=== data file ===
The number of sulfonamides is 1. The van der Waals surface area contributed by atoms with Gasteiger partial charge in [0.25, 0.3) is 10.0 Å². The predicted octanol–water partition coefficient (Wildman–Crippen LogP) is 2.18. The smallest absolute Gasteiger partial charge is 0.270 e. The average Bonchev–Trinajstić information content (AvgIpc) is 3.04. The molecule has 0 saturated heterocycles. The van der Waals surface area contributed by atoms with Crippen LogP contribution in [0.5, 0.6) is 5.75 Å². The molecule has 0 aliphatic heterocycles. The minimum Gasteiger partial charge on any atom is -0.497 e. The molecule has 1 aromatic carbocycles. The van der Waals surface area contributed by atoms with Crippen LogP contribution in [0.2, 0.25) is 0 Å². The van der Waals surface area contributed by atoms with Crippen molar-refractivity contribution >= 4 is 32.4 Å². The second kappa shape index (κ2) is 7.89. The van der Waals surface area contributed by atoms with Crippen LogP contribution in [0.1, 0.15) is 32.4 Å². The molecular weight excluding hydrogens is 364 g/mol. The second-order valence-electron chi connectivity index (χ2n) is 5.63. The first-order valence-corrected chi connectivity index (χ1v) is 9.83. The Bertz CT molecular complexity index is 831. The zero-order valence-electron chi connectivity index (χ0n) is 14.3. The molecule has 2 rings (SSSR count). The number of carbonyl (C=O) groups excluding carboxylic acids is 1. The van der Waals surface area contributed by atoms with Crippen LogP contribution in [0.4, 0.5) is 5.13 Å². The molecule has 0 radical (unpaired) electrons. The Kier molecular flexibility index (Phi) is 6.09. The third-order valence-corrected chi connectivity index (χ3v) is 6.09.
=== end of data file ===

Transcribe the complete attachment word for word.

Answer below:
The number of sulfonamides is 1. The van der Waals surface area contributed by atoms with Gasteiger partial charge in [0.25, 0.3) is 10.0 Å². The predicted octanol–water partition coefficient (Wildman–Crippen LogP) is 2.18. The smallest absolute Gasteiger partial charge is 0.270 e. The average Bonchev–Trinajstić information content (AvgIpc) is 3.04. The molecule has 0 saturated heterocycles. The van der Waals surface area contributed by atoms with Crippen LogP contribution in [0.5, 0.6) is 5.75 Å². The molecule has 0 aliphatic heterocycles. The minimum Gasteiger partial charge on any atom is -0.497 e. The molecule has 1 aromatic carbocycles. The van der Waals surface area contributed by atoms with Crippen LogP contribution in [0.2, 0.25) is 0 Å². The van der Waals surface area contributed by atoms with Crippen molar-refractivity contribution >= 4 is 32.4 Å². The second kappa shape index (κ2) is 7.89. The van der Waals surface area contributed by atoms with Crippen LogP contribution in [0.1, 0.15) is 32.4 Å². The molecular weight excluding hydrogens is 364 g/mol. The second-order valence-electron chi connectivity index (χ2n) is 5.63. The first-order valence-corrected chi connectivity index (χ1v) is 9.83. The Bertz CT molecular complexity index is 831. The zero-order valence-electron chi connectivity index (χ0n) is 14.3. The molecule has 2 rings (SSSR count). The number of carbonyl (C=O) groups excluding carboxylic acids is 1. The van der Waals surface area contributed by atoms with Crippen LogP contribution in [0.4, 0.5) is 5.13 Å². The molecule has 0 radical (unpaired) electrons. The Kier molecular flexibility index (Phi) is 6.09. The third-order valence-corrected chi connectivity index (χ3v) is 6.09.